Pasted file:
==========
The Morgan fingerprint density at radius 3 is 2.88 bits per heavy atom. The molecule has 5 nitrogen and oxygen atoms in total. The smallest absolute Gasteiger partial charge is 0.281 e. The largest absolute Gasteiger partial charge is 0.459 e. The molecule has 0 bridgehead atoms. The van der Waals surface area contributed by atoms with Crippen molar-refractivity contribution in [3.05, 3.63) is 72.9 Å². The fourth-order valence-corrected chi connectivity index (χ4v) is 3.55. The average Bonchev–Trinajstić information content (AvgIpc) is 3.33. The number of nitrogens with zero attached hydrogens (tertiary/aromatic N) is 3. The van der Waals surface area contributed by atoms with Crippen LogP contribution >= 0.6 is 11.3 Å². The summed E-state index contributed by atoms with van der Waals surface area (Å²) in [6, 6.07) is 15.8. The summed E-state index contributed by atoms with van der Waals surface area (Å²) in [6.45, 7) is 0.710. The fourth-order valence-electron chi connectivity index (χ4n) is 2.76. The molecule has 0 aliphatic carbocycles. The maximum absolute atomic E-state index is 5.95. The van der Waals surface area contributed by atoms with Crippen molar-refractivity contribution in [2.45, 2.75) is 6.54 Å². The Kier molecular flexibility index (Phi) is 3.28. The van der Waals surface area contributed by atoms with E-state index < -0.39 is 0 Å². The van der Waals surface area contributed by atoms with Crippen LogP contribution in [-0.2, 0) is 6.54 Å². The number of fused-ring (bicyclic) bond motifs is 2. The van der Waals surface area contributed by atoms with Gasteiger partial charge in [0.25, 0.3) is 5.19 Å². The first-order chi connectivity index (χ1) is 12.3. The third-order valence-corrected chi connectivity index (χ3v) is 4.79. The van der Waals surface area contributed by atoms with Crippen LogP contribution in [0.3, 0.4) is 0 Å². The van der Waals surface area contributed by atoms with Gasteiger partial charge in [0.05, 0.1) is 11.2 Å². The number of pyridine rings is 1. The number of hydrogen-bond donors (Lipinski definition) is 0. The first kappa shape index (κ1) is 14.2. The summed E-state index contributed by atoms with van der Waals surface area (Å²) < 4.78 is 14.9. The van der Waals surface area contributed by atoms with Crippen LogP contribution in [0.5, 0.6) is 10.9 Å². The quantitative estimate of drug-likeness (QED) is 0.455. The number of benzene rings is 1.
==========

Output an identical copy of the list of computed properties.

The Morgan fingerprint density at radius 3 is 2.88 bits per heavy atom. The molecule has 5 nitrogen and oxygen atoms in total. The smallest absolute Gasteiger partial charge is 0.281 e. The largest absolute Gasteiger partial charge is 0.459 e. The molecule has 0 bridgehead atoms. The van der Waals surface area contributed by atoms with Crippen molar-refractivity contribution in [3.05, 3.63) is 72.9 Å². The fourth-order valence-corrected chi connectivity index (χ4v) is 3.55. The average Bonchev–Trinajstić information content (AvgIpc) is 3.33. The number of nitrogens with zero attached hydrogens (tertiary/aromatic N) is 3. The van der Waals surface area contributed by atoms with Crippen LogP contribution >= 0.6 is 11.3 Å². The summed E-state index contributed by atoms with van der Waals surface area (Å²) in [6, 6.07) is 15.8. The summed E-state index contributed by atoms with van der Waals surface area (Å²) in [6.45, 7) is 0.710. The fourth-order valence-electron chi connectivity index (χ4n) is 2.76. The molecule has 0 aliphatic carbocycles. The maximum absolute atomic E-state index is 5.95. The van der Waals surface area contributed by atoms with Crippen molar-refractivity contribution in [2.45, 2.75) is 6.54 Å². The Kier molecular flexibility index (Phi) is 3.28. The van der Waals surface area contributed by atoms with E-state index < -0.39 is 0 Å². The van der Waals surface area contributed by atoms with Crippen LogP contribution in [-0.2, 0) is 6.54 Å². The number of fused-ring (bicyclic) bond motifs is 2. The van der Waals surface area contributed by atoms with Gasteiger partial charge in [0.25, 0.3) is 5.19 Å². The first-order chi connectivity index (χ1) is 12.3. The third-order valence-corrected chi connectivity index (χ3v) is 4.79. The van der Waals surface area contributed by atoms with Crippen LogP contribution in [0.3, 0.4) is 0 Å². The van der Waals surface area contributed by atoms with Gasteiger partial charge in [0.05, 0.1) is 11.2 Å². The number of pyridine rings is 1. The number of hydrogen-bond donors (Lipinski definition) is 0. The first kappa shape index (κ1) is 14.2. The summed E-state index contributed by atoms with van der Waals surface area (Å²) < 4.78 is 14.9. The van der Waals surface area contributed by atoms with Crippen LogP contribution in [0.5, 0.6) is 10.9 Å². The quantitative estimate of drug-likeness (QED) is 0.455. The number of benzene rings is 1.